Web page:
The Surprising Habit That Can Make Your Life Feel More Meaningful

mbg Contributor By Lynn Shattuck
mbg Contributor
Lynn Shattuck is a writer living in Portland, Maine. She explores topics like grief, parenting, and imperfection with vulnerability and humor. Shattuck has her master’s in transformative language arts from Goddard College.
The Surprising Habit That Can Make Your Life Feel More Meaningful

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Most of us want to feel like we're leading meaningful lives. But what exactly creates a life that's brimming with "meaning"? We might think of social or environmental activism, close relationships with friends and family, connection to the divine, or grand adventures that require rocketing outside of our comfort zone. These can all be wonderfully positive and achievable goals to pursue, but new research suggests there might be an even simpler, inward-focused way to unlock that sense of larger importance that we humans all crave: routines.

In a paper published last week in the Personality and Social Psychology Bulletin, researchers conducted two studies that found people who regularly engage in routines experience a higher sense of meaning in their lives than those who don't.

The researchers defined finding "meaning in life" as feeling a combination of significance (that you matter to something larger than yourself), purpose (that there's a reason for what you're doing), and coherence (that life "makes sense"). In the first study, they measured how significant, purposeful, and coherent people felt their lives were, and then asked participants to rate how much they agreed with statements like, "I find that a well-ordered mode of life with regular hours is the one for me," and, "I do pretty much the same things every day." The results? People with a penchant for routines saw their lives as more meaningful than those who prefer less structure.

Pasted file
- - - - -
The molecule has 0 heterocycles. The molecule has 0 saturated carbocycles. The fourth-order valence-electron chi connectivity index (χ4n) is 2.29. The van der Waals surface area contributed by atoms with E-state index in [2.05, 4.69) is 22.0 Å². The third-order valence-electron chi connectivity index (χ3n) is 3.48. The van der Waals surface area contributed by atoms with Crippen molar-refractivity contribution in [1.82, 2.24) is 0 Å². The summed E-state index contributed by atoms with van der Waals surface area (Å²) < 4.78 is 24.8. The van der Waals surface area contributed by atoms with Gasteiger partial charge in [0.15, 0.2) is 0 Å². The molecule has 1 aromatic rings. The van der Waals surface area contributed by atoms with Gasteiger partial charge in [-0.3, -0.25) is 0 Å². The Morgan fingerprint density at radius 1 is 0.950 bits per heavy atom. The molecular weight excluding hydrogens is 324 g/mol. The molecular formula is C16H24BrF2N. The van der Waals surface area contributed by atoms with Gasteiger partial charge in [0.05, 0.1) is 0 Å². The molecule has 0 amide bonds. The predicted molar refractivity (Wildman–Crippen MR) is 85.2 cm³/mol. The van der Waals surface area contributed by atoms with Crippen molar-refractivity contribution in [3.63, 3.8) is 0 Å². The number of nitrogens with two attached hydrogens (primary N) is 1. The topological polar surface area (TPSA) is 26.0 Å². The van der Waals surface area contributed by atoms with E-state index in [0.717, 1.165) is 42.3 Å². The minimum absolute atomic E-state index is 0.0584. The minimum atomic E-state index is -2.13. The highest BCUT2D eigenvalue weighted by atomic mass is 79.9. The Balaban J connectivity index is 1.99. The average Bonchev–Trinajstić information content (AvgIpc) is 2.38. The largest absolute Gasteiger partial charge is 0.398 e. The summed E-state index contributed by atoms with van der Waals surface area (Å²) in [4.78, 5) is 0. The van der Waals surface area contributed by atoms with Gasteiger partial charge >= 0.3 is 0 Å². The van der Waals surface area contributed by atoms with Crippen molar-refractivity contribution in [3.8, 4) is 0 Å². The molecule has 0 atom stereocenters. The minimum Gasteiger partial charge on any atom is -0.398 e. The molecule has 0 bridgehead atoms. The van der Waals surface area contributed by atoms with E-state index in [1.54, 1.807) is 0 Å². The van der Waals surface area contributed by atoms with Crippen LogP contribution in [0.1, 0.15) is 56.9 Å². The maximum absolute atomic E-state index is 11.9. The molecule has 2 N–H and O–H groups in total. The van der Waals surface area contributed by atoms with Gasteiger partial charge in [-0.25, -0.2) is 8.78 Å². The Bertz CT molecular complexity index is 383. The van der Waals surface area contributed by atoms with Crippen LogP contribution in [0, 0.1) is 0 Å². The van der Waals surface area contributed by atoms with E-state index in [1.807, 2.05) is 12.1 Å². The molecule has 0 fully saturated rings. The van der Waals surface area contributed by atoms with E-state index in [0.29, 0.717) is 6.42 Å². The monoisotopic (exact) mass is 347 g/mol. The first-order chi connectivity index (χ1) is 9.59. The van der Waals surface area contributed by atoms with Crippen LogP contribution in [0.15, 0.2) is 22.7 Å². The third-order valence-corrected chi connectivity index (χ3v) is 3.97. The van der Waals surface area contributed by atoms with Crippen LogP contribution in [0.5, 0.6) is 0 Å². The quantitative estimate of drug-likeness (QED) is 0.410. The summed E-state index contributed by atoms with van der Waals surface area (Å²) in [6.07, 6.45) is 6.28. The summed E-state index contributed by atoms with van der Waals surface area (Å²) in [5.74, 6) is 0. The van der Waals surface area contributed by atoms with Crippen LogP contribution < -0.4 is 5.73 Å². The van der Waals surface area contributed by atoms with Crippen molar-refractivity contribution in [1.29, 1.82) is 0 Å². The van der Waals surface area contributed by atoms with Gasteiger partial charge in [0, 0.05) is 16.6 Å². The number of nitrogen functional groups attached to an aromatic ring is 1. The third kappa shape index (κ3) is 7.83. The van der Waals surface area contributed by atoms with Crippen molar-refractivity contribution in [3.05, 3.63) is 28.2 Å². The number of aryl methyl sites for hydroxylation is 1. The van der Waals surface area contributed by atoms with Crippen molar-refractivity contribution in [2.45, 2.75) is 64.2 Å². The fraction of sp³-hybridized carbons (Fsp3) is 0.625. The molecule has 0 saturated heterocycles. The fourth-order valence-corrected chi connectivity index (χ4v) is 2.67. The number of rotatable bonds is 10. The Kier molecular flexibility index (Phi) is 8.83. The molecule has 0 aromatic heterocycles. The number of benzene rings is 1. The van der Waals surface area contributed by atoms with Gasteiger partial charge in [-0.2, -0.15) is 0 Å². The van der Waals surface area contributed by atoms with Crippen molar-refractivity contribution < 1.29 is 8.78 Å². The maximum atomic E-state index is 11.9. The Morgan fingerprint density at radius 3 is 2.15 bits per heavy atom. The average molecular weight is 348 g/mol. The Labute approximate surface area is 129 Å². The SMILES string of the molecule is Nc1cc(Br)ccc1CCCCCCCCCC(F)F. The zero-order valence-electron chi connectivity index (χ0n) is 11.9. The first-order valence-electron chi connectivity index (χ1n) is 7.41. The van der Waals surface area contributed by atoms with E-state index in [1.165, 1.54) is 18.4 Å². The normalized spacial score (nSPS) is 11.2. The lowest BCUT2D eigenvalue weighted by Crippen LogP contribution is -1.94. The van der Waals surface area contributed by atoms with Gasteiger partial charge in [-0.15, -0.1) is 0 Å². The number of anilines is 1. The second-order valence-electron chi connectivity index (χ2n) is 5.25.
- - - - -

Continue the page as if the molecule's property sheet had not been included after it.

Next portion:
For the second part of the study, the authors sent participants surveys via their smartphones six times each day for a week. With every survey, respondents answered questions about what they were doing at the moment, whether the activity was part of their regular routine, and how much "meaning" they were feeling right at that moment. Their answers still showed that engaging in routine activities boosted the participants' sense of meaning, even on the daily, moment-to-moment level.

We love to connect the idea of extraordinary experiences with the concept of meaningfulness, but these findings suggest more mundane daily habits like studying, walking, or eating a delicious meal also contribute to that same satisfying feeling of larger-than.

"Too many of us have put meaning on a pedestal—making it almost inaccessible. We see meaning as some esoteric pursuit—something you have to travel to the temples of India to find," Emily Esfahani Smith, author of The Power of Meaning: Crafting a Life That Matters, told mbg. "But meaning is much simpler than that… All of us have unique sources of meaning that reflect our own experiences, values, and personalities."

Want more meaning in your life? It may be as simple as adopting a regular morning ritual that also has the added plus of starting your day off on the right foot. And importantly, a routine doesn't have to be complicated to be beneficial—it can be as simple as taking a few mindful moments when you wake up.

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